In our dangerously fragmented society, I regret and will resist any attempt to interpret support for one beleaguered segment of society as an attack another. That is my appeal. Please help me in extending this call for mutual respect and love. Please pray for all who are today engaged in work that strengthens the one body of Christ.

Bob Edgar
General Secretary

This "trial balloon" letter floated by Edgar apparently didn't fly, as the next day he apologized at the NCC's General Assembly session for his support of marriage, which was considered by everyone (obviously) as indicating a lack of support for homosexual unions, and all other abominable forms of "marriage."  He then followed up his public verbal statements with another letter:
November 17, 2000

Bishop Anthony O'Connell, Chairman
National Conference of Catholic Bishops
Committee on Marriage and Family Life

Dr. Richard Land, President
Ethics and Religious Liberty Commission
Southern Baptist Convention

Bishop Kevin Mannoia, President
National Association of Evangelicals

Dear Anthony, Richard and Kevin:

I write to remove my signature from the November 14, 2000, statement on "A Christian Declaration on Marriage."

I do so because I did not adequately consult with the 36 member communions of the National Council of Churches prior to agreeing to sign the statement.

A number of the NCC member communions interpret the document more as a  condemnation of same-sex unions than as an affirmation of marriage. The  fact that the declaration omits mention of same-sex unions is taken by some as proof that all of the signatories disapprove of such unions.

Further, I am concerned that in our dangerously fragmented and violent  society, misinterpretation of the declaration may be used by some as a pretext for attacks on gay and lesbian persons.

My hope, when I signed the Declaration on Christian Marriage on November 14, was a sincere one that we could find ways to work together as Christians to reduce the high rate of divorce in our nation by better preparing people for marriage and supporting them in their marriage vows. I still hold that hope, even though I find that I cannot support this particular declaration.

My withdrawal should in no way be seen as a weakening of my commitment to building the larger ecumenical table about which we have talked. I have been heartened this week as Father John Ford, the Rev Jim is, and the Rev. Bernard Wilson spoke eloquently at our General Assembly from the Roman Catholic, Evangelical and Pentecostal traditions about the promise and potential of an expanded ecumenical vision.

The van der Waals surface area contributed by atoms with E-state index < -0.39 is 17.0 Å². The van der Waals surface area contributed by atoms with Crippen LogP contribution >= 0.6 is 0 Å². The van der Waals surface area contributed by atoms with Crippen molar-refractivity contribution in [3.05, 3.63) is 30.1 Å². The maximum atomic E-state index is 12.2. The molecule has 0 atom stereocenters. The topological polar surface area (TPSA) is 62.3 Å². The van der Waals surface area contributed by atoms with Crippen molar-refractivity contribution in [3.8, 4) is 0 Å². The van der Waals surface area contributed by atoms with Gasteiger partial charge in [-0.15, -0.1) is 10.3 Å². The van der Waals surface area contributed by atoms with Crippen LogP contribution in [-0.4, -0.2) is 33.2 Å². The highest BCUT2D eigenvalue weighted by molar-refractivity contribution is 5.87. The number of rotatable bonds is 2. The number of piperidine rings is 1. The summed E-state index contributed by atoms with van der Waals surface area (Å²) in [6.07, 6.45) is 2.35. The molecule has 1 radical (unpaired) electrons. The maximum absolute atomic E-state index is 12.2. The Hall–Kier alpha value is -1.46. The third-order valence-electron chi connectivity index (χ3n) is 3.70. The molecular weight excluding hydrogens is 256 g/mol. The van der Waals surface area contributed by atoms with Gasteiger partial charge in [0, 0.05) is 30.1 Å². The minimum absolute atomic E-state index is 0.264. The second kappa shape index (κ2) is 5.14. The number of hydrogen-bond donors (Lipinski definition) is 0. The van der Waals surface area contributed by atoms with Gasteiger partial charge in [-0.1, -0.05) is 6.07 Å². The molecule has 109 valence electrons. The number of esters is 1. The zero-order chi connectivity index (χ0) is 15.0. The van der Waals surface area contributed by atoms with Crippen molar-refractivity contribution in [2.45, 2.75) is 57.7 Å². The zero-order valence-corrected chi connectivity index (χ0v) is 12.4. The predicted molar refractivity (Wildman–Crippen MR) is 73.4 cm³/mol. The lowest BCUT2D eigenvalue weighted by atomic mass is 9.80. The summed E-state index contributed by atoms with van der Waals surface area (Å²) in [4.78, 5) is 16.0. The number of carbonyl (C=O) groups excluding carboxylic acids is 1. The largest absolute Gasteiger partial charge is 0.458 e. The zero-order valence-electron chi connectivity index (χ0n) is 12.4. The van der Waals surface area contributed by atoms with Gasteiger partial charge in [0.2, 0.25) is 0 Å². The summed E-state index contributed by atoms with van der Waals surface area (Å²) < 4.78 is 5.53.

I remain committed to that goal and confidant that we can find ways to work together.

May God bless you and may God guide us in our journey on the path of Christian unity.

Bob Edgar
General Secretary

Obviously, Edgar was pressured by his liberal support base to drop his newly-found evangelical position (or let's call it as it is:  the newly-found source of money).  You might ask, Just how much homage must Edgar pay to his liberal base?  As demonstrated in the following writing, Edgar and the NCC are wholly beholden to the UMC:
NCC's survival hinges on Methodist contribution
Council, in "deep, deep trouble," trims program areas, payroll
Nov 14 2000 2:48 PM
by Bill Lancaster

ATLANTA -- The National Council of Churches of Christ in the USA (NCC) will cease to exist if funding does not come through from one of its major supporting denominations, the United Methodist Church (UMC), according to Phillip Young, the NCC's outgoing treasurer.

The NCC is taking strong measures to reinvent itself because of its severe and chronic financial problems. On Tuesday, its executive board approved a reorganization of program areas and a reduction in NCC staff from 64 employees to 47, effective Nov. 20.

During the meeting of the NCC executive board, Young and Barbara Ellen Black, the NCC's interim general manager, told the board the ecumenical organization will finish 2000 with a surplus of $176,870, if -- and it's a big if -- the United Methodists come through with $400,000 of the approximately $618,000 remaining that they pledged in 1999.

During an interview after the meeting, Young said auditors have told the NCC that the UMC pledge is not a good account-receivable because it is more than a year old. Auditors already have required the NCC to write off "a significant amount" -- about $150,000 -- of other non-receivable pledges.

"If the Methodists don't come through," Young said, "we are in deep, deep trouble." 

The former treasurer said he "cannot conceive what this council would be like if they failed to do that. They are a major contributor.  Half of the money for this council comes from the Methodists and the Presbyterians. If the Methodists pull out, the Presbyterians are going to look like they sure made a mistake in September."

Bob Edgar, the NCC general secretary, said the UMC pledge is the only outstanding commitment in a $2 million debt-reduction plan put together by NCC member denominations. If the Methodist money isn't delivered, he said, "it will be very difficult, because we are counting on those funds to stay within our budgeted means. God still has work for the National Council of Churches, in its faith, justice and education arm, and its service-and-witness arm."